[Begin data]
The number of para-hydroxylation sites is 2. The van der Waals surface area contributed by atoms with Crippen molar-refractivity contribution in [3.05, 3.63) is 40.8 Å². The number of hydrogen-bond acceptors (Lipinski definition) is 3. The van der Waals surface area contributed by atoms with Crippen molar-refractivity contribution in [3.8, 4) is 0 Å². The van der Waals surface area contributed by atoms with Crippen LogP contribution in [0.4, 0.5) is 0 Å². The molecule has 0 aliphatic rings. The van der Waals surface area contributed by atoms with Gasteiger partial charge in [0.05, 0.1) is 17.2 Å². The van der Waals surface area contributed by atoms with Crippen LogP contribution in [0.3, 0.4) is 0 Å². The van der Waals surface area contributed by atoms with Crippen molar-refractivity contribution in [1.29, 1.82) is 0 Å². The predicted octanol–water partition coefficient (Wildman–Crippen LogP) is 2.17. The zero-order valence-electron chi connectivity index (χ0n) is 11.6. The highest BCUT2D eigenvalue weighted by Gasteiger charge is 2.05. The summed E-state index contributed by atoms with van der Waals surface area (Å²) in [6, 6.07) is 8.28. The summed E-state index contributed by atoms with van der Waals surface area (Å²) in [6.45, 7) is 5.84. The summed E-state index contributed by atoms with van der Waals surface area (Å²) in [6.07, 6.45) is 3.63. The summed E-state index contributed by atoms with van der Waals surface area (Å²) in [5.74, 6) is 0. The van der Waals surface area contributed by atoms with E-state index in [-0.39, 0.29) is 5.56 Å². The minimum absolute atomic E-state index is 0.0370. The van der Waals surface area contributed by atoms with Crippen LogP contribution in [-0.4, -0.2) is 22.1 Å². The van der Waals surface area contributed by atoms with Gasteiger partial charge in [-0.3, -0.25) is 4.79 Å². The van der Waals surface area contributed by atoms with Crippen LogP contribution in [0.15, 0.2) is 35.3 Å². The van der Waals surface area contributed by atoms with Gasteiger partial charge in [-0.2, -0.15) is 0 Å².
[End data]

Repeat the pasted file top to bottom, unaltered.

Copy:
The number of para-hydroxylation sites is 2. The van der Waals surface area contributed by atoms with Crippen molar-refractivity contribution in [3.05, 3.63) is 40.8 Å². The number of hydrogen-bond acceptors (Lipinski definition) is 3. The van der Waals surface area contributed by atoms with Crippen molar-refractivity contribution in [3.8, 4) is 0 Å². The van der Waals surface area contributed by atoms with Crippen LogP contribution in [0.4, 0.5) is 0 Å². The molecule has 0 aliphatic rings. The van der Waals surface area contributed by atoms with Gasteiger partial charge in [0.05, 0.1) is 17.2 Å². The van der Waals surface area contributed by atoms with Crippen LogP contribution in [0.3, 0.4) is 0 Å². The van der Waals surface area contributed by atoms with Crippen molar-refractivity contribution in [1.29, 1.82) is 0 Å². The predicted octanol–water partition coefficient (Wildman–Crippen LogP) is 2.17. The zero-order valence-electron chi connectivity index (χ0n) is 11.6. The highest BCUT2D eigenvalue weighted by Gasteiger charge is 2.05. The summed E-state index contributed by atoms with van der Waals surface area (Å²) in [6, 6.07) is 8.28. The summed E-state index contributed by atoms with van der Waals surface area (Å²) in [6.45, 7) is 5.84. The summed E-state index contributed by atoms with van der Waals surface area (Å²) in [6.07, 6.45) is 3.63. The summed E-state index contributed by atoms with van der Waals surface area (Å²) in [5.74, 6) is 0. The van der Waals surface area contributed by atoms with E-state index in [-0.39, 0.29) is 5.56 Å². The minimum absolute atomic E-state index is 0.0370. The van der Waals surface area contributed by atoms with Crippen LogP contribution in [-0.4, -0.2) is 22.1 Å². The van der Waals surface area contributed by atoms with Gasteiger partial charge in [-0.3, -0.25) is 4.79 Å². The van der Waals surface area contributed by atoms with Crippen LogP contribution in [0.15, 0.2) is 35.3 Å². The van der Waals surface area contributed by atoms with Gasteiger partial charge in [-0.2, -0.15) is 0 Å².